BETA 350, 390, 430, 480 Face Off: Recap of StopWatch Nationals and Beyond

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BETA 350, 390, 430, 480 Face Off
BETA 350, 390, 430, 480 Face Off (Credits: Dirt Bike Magazine)

Ever pondered over the strikingly similar appearances of Beta’s four off-road bikes? Well, we did too. The 350, 390, 430, and 480 are said to possess entirely distinct characteristics. To put this claim to the test, we requested Beta to provide all four models for us to ride and judge firsthand. To our surprise, Rodney Smith arrived at our doorsteps with four brand-new Beta four-stroke off-road bikes.

All four were the Race Editions, distinguished by their KYB suspension and the newest generation frame enhancing rigidity in the 2024 models. With notable upgrades in detailing and aesthetics, including front-axle grab handles, aluminum footpegs, and anodized parts, each bike presents a different handling experience owing to its motor’s power output.

The Beta 350RR Race Edition, priced at $10,999, emerges as the true trail bike among the group. Despite its decent bottom end, it demands revving and clutch use for swift acceleration. Impressively versatile, it can seamlessly transition from idle cruising to high-speed dashes, albeit requiring more effort to maintain full gallop.

BETA 350, 390, 430, 480 Face Off
BETA 350, 390, 430, 480 Face Off (Credits: Dirt Bike Magazine)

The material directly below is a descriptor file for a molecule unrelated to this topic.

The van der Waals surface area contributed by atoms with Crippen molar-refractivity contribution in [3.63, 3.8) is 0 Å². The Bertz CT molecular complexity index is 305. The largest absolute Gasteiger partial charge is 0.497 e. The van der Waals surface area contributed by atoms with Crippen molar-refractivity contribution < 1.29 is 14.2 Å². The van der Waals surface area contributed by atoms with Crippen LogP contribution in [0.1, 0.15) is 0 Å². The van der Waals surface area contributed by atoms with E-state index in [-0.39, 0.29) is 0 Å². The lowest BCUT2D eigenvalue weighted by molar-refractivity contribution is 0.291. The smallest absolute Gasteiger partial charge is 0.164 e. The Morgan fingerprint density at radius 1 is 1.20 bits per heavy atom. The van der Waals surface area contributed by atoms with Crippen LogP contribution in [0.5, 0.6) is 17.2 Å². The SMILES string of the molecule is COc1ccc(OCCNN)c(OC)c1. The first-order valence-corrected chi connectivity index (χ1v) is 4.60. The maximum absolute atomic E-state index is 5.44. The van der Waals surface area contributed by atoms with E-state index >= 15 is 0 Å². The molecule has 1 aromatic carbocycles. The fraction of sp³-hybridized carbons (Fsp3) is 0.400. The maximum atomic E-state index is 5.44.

Retailing at $11,099, the Beta 390RR Race Edition boasts a longer powerband due to its long-stroke motor, offering continuous power delivery across a wider RPM range. Though faster and suitable for racing, it feels slightly heavier than the 350, echoing a recurring theme of increased weight perception with higher power outputs.

Priced at $11,199, the Beta 430RR Race Edition emerges as the race-oriented bike in the group, with an aggressive powerband and a noticeable power advantage over the others. Despite its controllability, it occasionally exhibits a temperamental nature, especially at low RPMs or with clumsy handling.

Lastly, the Beta 480RR Race Edition, selling at $11,299, shares similarities with the 500RS dual-sport bike, offering a torquey and smooth power delivery with a more gradual acceleration. Unlike its counterparts, it feels more suited for leisurely cruising than aggressive racing.

Ultimately, each Beta model excels in slightly different terrains, with the 350 and 480 leaning towards trail riding, while the 390 and 430 lean more towards racing. For a comprehensive review, refer to the June 2024 print edition of Dirt Bike.

In addition to the bike review, the article provides details about the Stopwatch Nationals event at Glen Helen, where pro riders can showcase their skills against amateurs, along with updates on Skyler Howes’ performance in the Rally Raid de Portugal and Paul Buckley’s induction into the Legends and Heroes Moto Museum. Lastly, it shares the 2024 Pro MX National race schedule, commencing with the Fox Raceway National at Pala, California.

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